New Survey Discusses Impact of Alzheimer’s Disease on Family CaregiversPosted on June 21, 2013 by Elder Care Louisville in Alzheimers Care, Blog, Caregiver Education, Dementia Care, Education, Memory Loss
–Besides their loved one’s health and physical decline, losing the ability to communicate frightens all caregivers the most, according to new survey announced by the National Family Caregivers Association—
KENSINGTON, Md., Oct. 25, 2011 /PRNewswire/ — A new survey released by the National Family Caregivers Association (NFCA) and Forest Laboratories, Inc. reveals what family caregivers fear most: first, their loved one’s general health and physical decline, and second, the fear that Alzheimer’s will take away their loved one’s ability to communicate. Communication decline with their loved ones is not just a fear but a major source of stress, and also interferes with their ability to fulfill responsibilities/obligations as a caregiver.
“Caregiving is incredibly stressful, and also very lonely and isolating, particularly with Alzheimer’s disease when the loved one gradually loses the ability to communicate effectively,” said Suzanne Mintz, president and chief executive officer of NFCA. “Caregivers have to improvise and find new ways to connect with their loved ones – whether it’s on an emotional level or about more practical matters.”
Conversations about emotions, medical decisions, insomnia/sleep disturbances, personal hygiene and medications are the most difficult, with over half saying they are “not very” or “not at all” able to communicate effectively on these issues. As a result, the majority of caregivers say they are decreasing their attempts at two-way communication with their loved ones.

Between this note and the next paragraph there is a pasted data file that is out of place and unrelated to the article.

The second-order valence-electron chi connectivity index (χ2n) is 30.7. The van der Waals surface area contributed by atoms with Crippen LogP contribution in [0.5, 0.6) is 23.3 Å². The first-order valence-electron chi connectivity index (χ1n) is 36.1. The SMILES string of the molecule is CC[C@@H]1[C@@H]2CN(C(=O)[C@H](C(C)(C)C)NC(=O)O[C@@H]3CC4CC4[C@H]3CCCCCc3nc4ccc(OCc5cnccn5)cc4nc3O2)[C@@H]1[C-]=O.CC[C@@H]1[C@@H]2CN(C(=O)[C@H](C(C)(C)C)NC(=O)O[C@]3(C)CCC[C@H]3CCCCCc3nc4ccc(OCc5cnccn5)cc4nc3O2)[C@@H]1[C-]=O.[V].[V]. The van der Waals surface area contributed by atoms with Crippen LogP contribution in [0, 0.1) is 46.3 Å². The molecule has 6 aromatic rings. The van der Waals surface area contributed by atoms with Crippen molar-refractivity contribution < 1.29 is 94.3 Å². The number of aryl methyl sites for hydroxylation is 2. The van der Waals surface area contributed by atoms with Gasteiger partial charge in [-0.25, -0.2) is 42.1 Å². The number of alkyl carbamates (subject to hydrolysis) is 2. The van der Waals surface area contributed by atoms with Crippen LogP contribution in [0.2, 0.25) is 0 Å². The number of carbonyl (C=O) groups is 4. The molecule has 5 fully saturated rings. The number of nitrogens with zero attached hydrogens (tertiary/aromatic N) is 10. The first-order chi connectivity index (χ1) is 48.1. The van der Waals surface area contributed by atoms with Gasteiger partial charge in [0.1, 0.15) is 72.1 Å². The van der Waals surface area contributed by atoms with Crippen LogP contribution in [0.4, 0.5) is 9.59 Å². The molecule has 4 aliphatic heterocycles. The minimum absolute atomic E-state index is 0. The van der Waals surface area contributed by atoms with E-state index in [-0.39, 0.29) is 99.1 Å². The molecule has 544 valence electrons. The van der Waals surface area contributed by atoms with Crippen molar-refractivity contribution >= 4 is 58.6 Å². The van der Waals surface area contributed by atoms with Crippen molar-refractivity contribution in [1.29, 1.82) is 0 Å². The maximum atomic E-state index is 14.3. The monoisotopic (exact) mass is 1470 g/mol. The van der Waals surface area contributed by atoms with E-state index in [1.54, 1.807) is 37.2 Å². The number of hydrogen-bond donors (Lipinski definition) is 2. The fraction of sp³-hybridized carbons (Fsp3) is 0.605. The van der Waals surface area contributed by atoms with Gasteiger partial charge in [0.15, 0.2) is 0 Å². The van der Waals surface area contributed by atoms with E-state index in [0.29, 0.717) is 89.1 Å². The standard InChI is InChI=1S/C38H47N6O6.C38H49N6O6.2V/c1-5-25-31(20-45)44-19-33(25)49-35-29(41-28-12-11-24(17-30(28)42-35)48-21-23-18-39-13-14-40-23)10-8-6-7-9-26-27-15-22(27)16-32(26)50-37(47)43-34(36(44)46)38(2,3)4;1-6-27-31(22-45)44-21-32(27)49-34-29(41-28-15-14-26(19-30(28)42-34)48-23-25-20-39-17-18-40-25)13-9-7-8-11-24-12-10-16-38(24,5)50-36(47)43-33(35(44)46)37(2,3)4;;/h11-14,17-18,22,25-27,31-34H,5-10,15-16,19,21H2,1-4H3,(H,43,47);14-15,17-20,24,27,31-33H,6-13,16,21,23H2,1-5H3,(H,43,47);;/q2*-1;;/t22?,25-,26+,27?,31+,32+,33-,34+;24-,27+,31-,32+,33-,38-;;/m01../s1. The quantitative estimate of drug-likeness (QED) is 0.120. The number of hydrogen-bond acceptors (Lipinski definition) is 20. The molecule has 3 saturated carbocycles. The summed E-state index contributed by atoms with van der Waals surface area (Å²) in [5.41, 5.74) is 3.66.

Despite the stress associated with communicating, most caregivers surveyed adopted new ways to communicate with the person they care for (71 percent) and feel they have become better communicators themselves (76 percent). The most common alternative methods include observing facial expressions (84 percent) and body language (79 percent) and using pictures/photos (66 percent).
“Men and women responded similarly to the questions in the survey, with small differences,” said Mintz. “One difference was that nearly all females – 92 percent – caring for male patients rely on observing facial expressions to communicate. In contrast, 82 percent of males who care for female patients rely on observing facial expressions to communicate.”
It is estimated that 5.4 million Americans have Alzheimer’s disease and are being cared for by nearly 15 million unpaid caregivers — including family, friends, partners and neighbors. Often the equivalent of a full-time job, 80 percent of at-home care for people with Alzheimer’s or another dementia is provided by family caregivers.
“Family caregivers are the people who typically see this disease progress before their eyes. It becomes one of their many responsibilities to keep track of what’s going on with the patient on a daily basis and share the information with the doctor, which is why it’s important for the family caregiver and physician to have a regular dialogue and a good relationship,” said Gustavo Alva MD, DFAPA, Medical Director of ATP Clinical Research in Costa Mesa, CA. “Caregivers should regularly communicate what symptoms the patient is experiencing, because there are FDA-approved treatments available for all stages of the disease, which can make a real difference for patients and family caregivers.”
NFCA has created a new tip sheet specifically for Alzheimer’s family caregivers that offers advice on how they can communicate with their loved ones and others involved in the patient’s care; the tip sheet is available on www.thefamilycaregiver.org.
“The experiences of today’s family caregivers and the tools they are using to adapt are very important for all Americans to learn about,” said Mintz. “With Alzheimer’s disease on the rise, many people could be a caregiver starting tomorrow.”